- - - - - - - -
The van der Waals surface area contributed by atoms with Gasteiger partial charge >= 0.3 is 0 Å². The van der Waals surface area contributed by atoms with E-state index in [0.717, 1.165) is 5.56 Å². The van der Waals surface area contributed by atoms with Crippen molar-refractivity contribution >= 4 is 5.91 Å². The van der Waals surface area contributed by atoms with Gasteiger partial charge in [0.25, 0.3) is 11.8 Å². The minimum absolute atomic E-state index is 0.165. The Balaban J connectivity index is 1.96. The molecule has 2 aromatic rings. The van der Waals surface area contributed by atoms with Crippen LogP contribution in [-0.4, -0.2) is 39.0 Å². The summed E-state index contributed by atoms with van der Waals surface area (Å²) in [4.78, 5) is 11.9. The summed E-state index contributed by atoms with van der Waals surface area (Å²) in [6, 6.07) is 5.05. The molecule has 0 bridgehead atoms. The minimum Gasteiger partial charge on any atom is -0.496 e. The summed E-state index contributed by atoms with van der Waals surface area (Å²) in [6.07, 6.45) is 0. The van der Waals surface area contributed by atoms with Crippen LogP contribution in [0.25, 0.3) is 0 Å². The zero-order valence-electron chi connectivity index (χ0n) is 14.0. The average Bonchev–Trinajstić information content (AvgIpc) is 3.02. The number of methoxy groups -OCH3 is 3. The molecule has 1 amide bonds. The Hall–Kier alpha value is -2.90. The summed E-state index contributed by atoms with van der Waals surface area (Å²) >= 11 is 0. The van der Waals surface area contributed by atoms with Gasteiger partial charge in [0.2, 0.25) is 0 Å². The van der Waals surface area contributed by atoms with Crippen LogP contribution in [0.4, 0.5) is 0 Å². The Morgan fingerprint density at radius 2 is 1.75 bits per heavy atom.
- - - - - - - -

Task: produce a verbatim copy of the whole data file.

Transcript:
The van der Waals surface area contributed by atoms with Gasteiger partial charge >= 0.3 is 0 Å². The van der Waals surface area contributed by atoms with E-state index in [0.717, 1.165) is 5.56 Å². The van der Waals surface area contributed by atoms with Crippen molar-refractivity contribution >= 4 is 5.91 Å². The van der Waals surface area contributed by atoms with Gasteiger partial charge in [0.25, 0.3) is 11.8 Å². The minimum absolute atomic E-state index is 0.165. The Balaban J connectivity index is 1.96. The molecule has 2 aromatic rings. The van der Waals surface area contributed by atoms with Crippen LogP contribution in [-0.4, -0.2) is 39.0 Å². The summed E-state index contributed by atoms with van der Waals surface area (Å²) in [4.78, 5) is 11.9. The summed E-state index contributed by atoms with van der Waals surface area (Å²) in [6, 6.07) is 5.05. The molecule has 0 bridgehead atoms. The minimum Gasteiger partial charge on any atom is -0.496 e. The summed E-state index contributed by atoms with van der Waals surface area (Å²) in [6.07, 6.45) is 0. The van der Waals surface area contributed by atoms with Crippen LogP contribution in [0.25, 0.3) is 0 Å². The zero-order valence-electron chi connectivity index (χ0n) is 14.0. The average Bonchev–Trinajstić information content (AvgIpc) is 3.02. The number of methoxy groups -OCH3 is 3. The molecule has 1 amide bonds. The Hall–Kier alpha value is -2.90. The summed E-state index contributed by atoms with van der Waals surface area (Å²) >= 11 is 0. The van der Waals surface area contributed by atoms with Gasteiger partial charge in [0.2, 0.25) is 0 Å². The van der Waals surface area contributed by atoms with Crippen LogP contribution in [0.4, 0.5) is 0 Å². The Morgan fingerprint density at radius 2 is 1.75 bits per heavy atom.